When thinking of music to fit into the category of “early American,” many genres come to mind.
Traditional songs from the era of the Revolutionary War, early blue grass or even mountain music could be considered.
With all of the options, it can be hard to determine exactly what early American music is.
In a performance titled “And Glory Shone All Around,” The Rose Ensemble of St. Paul, Minn., will seek to answer this very question at 7:30 p.m. Tuesday in the Young Auditorium.
They will present music representing the “American mainland” ranging from the 1700s to the early part of the last century.
Instrumentalist David Burk, who has been a part of The Rose Ensemble for seven years, said he hopes the performance will not only challenge, but also cast new light on students’ previous ideas about what early American music is.
As a group that prides itself on bringing an experience of historical music not often heard, the ensemble is comprised of 12 members which sing and play songs in 25 different languages from a time span of nearly 1,000 years.
For their performance at the Young Auditorium, founder and Artistic Director Jordan Sramek said the ensemble will perform pieces which define the North American vocal tradition. They will play a variety of music including traditional shaker hymns from the 19th century, Acadian dance music and Scottish Gaelic mouse music, he added.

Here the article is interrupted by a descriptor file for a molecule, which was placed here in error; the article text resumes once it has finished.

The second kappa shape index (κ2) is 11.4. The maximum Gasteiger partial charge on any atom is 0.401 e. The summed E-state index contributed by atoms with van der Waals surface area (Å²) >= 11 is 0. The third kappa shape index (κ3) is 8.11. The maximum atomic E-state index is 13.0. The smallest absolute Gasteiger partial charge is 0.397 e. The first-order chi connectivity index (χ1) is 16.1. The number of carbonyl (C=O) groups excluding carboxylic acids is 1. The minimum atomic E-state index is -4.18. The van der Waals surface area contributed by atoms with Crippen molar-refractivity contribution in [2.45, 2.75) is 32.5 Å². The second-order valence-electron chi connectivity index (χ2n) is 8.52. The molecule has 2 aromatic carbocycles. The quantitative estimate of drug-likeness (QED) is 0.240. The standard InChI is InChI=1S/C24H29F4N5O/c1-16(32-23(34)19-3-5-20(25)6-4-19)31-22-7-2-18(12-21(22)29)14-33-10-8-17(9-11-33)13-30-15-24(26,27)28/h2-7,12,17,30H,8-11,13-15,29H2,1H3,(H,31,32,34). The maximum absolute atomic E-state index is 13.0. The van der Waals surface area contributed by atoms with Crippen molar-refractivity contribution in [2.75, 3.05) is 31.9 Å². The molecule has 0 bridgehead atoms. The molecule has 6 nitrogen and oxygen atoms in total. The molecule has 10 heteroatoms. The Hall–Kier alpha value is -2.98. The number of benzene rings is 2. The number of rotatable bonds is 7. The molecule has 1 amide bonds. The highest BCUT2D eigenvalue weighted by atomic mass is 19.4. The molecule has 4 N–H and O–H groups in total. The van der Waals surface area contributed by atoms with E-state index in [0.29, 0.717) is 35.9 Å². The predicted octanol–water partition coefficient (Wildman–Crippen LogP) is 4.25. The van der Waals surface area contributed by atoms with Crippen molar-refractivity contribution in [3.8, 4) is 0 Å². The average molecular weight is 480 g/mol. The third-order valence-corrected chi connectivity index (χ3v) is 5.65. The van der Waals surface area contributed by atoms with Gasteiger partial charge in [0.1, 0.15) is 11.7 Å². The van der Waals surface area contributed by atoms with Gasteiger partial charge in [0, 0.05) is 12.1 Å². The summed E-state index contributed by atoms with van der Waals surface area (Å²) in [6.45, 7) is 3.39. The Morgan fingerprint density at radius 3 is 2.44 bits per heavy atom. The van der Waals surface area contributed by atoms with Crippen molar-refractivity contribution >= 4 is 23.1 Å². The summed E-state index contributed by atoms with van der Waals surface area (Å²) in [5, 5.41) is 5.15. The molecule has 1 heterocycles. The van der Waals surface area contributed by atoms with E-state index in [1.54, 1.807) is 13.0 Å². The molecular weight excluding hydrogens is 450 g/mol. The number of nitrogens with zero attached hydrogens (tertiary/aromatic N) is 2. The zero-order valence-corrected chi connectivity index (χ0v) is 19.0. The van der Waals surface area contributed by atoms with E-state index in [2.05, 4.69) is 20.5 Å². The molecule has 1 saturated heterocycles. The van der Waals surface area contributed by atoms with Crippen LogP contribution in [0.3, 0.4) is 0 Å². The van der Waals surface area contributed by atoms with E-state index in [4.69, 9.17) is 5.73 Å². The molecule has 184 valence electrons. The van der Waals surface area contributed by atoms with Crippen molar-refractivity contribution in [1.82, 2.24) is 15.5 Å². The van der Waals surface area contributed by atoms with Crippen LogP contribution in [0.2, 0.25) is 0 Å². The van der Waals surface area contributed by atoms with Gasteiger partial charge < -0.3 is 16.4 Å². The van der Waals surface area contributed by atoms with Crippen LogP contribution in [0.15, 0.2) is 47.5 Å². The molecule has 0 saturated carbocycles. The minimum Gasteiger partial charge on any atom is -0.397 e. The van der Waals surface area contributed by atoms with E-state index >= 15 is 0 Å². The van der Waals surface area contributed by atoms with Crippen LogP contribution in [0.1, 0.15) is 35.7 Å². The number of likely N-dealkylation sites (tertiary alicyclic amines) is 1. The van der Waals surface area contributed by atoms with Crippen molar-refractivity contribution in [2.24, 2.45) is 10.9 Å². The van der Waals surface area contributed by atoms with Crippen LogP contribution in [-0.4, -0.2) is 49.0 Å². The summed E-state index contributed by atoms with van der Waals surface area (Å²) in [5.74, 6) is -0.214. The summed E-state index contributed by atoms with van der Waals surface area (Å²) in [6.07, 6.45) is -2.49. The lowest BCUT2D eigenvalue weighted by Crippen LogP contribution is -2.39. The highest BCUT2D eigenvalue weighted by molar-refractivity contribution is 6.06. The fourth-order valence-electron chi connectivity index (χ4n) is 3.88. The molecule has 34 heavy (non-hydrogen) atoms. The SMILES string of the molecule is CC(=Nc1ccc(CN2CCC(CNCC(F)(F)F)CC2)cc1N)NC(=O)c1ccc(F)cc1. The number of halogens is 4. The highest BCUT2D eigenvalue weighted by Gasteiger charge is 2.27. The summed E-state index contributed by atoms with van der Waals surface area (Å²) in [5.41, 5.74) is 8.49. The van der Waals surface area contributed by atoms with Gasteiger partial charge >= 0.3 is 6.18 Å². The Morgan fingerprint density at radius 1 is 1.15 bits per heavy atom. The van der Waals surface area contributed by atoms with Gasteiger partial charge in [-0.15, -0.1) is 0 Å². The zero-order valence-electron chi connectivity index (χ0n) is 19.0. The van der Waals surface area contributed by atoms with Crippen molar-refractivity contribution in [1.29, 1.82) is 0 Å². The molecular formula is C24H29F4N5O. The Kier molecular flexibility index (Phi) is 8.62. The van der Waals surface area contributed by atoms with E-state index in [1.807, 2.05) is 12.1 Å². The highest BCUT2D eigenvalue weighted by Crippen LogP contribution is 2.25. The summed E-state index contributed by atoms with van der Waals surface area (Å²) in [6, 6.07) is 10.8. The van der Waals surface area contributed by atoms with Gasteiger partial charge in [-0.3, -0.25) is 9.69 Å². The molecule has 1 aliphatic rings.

In order to demonstrate the theme of early American music, Burk said he will be playing the early American banjo, the mandolin and guitar. Instrumentalist Ginna Watson will accompany him on several dance tunes from the 17th and 18th centuries.
“I play a fiddle that is an early version of the violin made in the 18th century,” Watson said.
In order to stay authentic, she uses a bow which was also made during the era to play on strings made from sheep intestines.
Aside from bringing historical music to audiences around the world, The Rose Ensemble is also different in the way it acquires music.
“I’m always quick to point out that The Rose Ensemble’s budget for printed score is zero,” Sramek said. “The point is not to be extreme, but to prove that so many resources go into the ensemble.”
Members of the ensemble get a lot of their music from resources found in the Congressional Library in Washington, D.C. They acquire it through print, film and field recordings, which have been translated several decades ago.
Sramek said The Rose Ensemble goes about finding music through the Congressional Library because its mission is to find music in its most pure form, decreases the chance of the music’s dynamic markings, or volume, being edited he added.
Before the performance, there will be a Sound Bites pre-show discussion led by Sramek at 6:30 p.m. in the main lobby of the Young Auditorium. After the show, audience members can attend the Bramblett reception and enjoy conversation with the performing artists.
Tickets cost $22 for the general public and $11 for students.